State Rep. Dale Zorn on Tuesday led the Michigan House’s adoption of a resolution to recognize Abolitionist Day in Michigan.
Zorn, of Onsted, was joined at the Capitol by Robert Haviland, the fifth-great nephew of Laura Smith Haviland, a trailblazer in the American abolitionist movement.
Laura Smith Haviland’s home in Adrian served as the first Underground Railroad location in Michigan. There, she taught others how to confront and obstruct anti-abolition authorities and slave catchers in the north.
“The abolitionist movement was made up of many people like Laura Smith Haviland who dedicated their lives to irradicating injustice and assisting members of the Underground Railroad,” Zorn said. “It’s important to recognize the integral role the abolitionist movement made in our nation’s history, moving us closer to true equality of life for all Americans.”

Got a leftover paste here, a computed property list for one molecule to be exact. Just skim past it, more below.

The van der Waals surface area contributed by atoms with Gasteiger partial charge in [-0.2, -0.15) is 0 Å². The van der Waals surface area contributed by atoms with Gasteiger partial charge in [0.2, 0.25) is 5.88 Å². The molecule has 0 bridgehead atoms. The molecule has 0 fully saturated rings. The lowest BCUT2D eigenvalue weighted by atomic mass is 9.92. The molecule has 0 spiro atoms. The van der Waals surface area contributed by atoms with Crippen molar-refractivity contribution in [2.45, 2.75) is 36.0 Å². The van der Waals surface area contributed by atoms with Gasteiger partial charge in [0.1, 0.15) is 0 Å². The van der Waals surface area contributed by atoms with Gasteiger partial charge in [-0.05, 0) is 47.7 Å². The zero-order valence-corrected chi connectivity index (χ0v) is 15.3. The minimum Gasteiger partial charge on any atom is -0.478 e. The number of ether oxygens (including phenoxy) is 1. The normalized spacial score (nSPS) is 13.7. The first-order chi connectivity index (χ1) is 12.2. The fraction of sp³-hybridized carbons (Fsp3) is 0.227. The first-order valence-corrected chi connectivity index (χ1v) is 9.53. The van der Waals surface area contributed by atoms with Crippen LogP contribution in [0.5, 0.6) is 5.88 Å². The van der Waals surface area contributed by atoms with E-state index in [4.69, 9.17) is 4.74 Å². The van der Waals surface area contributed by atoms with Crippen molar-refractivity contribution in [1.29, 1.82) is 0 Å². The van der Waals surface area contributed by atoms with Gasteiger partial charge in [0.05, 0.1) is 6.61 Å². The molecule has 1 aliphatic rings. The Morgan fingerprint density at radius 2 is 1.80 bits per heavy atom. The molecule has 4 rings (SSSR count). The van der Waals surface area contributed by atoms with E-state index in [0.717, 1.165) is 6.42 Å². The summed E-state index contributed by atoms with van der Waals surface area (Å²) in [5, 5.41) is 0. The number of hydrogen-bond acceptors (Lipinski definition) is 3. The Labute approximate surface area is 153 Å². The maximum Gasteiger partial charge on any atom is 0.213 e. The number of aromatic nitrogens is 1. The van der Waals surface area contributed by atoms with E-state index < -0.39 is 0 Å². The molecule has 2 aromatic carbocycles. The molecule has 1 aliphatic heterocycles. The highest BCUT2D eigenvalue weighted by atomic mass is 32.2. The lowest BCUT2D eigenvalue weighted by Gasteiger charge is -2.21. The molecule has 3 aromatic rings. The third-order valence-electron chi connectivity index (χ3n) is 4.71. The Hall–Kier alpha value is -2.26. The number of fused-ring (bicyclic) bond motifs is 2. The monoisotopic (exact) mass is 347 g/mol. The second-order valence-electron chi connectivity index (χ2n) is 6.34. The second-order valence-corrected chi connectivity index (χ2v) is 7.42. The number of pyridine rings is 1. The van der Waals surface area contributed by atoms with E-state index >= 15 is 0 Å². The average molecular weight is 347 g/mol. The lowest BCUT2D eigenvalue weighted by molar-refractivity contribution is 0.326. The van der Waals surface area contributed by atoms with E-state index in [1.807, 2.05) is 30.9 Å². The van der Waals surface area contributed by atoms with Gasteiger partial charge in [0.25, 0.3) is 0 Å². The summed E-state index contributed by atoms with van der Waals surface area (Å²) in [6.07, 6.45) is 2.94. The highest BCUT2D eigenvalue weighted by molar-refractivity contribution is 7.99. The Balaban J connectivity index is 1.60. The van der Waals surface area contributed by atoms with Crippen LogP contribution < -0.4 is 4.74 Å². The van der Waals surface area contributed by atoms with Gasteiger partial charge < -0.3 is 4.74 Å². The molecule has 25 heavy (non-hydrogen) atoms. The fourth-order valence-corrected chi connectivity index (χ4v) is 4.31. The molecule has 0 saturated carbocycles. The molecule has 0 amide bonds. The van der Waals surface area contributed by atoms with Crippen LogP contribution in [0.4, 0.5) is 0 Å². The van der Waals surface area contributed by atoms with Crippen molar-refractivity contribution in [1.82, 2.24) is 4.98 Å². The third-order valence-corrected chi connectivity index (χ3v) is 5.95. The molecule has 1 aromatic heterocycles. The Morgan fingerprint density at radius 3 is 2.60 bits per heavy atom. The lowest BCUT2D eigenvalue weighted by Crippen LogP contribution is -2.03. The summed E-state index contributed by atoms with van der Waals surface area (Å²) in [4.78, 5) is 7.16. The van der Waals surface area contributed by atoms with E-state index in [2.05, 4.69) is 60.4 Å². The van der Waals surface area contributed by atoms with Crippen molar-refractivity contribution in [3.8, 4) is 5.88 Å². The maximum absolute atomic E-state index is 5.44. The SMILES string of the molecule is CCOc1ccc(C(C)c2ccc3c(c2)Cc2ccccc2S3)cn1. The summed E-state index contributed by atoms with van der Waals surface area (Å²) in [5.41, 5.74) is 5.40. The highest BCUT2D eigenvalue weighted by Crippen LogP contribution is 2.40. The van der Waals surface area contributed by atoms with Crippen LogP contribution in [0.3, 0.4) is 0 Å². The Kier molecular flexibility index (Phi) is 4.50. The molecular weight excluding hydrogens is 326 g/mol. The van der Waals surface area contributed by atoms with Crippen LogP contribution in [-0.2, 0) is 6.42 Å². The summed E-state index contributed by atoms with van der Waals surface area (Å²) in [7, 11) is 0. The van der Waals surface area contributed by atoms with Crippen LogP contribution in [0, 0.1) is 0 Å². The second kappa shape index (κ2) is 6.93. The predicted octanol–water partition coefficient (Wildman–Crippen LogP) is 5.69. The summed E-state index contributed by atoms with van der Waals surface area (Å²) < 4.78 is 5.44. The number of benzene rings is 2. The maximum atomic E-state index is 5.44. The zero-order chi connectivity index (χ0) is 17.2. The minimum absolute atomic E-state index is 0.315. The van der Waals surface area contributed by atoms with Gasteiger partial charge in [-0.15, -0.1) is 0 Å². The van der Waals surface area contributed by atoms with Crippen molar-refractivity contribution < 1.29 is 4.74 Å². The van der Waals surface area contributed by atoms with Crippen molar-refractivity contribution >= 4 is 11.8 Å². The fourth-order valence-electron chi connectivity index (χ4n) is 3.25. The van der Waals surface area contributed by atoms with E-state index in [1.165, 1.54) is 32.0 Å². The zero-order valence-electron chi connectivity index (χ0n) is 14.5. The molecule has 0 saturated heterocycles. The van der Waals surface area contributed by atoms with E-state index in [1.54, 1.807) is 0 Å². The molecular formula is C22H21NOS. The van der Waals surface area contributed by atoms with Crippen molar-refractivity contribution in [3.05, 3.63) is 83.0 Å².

In 1839, Haviland founded the Raisin Institute in Lenawee County’s Raisin Township. The school that was open to all students, “of good moral character, regardless of sex or color” – a bold undertaking in a day when no school in Michigan would accept black students.
“Laura Smith Haviland is responsible for freeing and assisting in freeing countless enslaved people during her time,” Zorn said. “Regardless of the dangers she inevitably faced, she continued her work to ensure freedom and dignity was afforded to as many people as possible throughout her entire life.”
Haviland died in 1898 in Grand Rapids and was buried next to her husband in the Raisin Valley Cemetery in Adrian.
In 2018, she was inducted into the National Abolition Hall of Fame in Peterboro, N.Y., for her integral role in the anti-slavery movement in Michigan and the Midwest.
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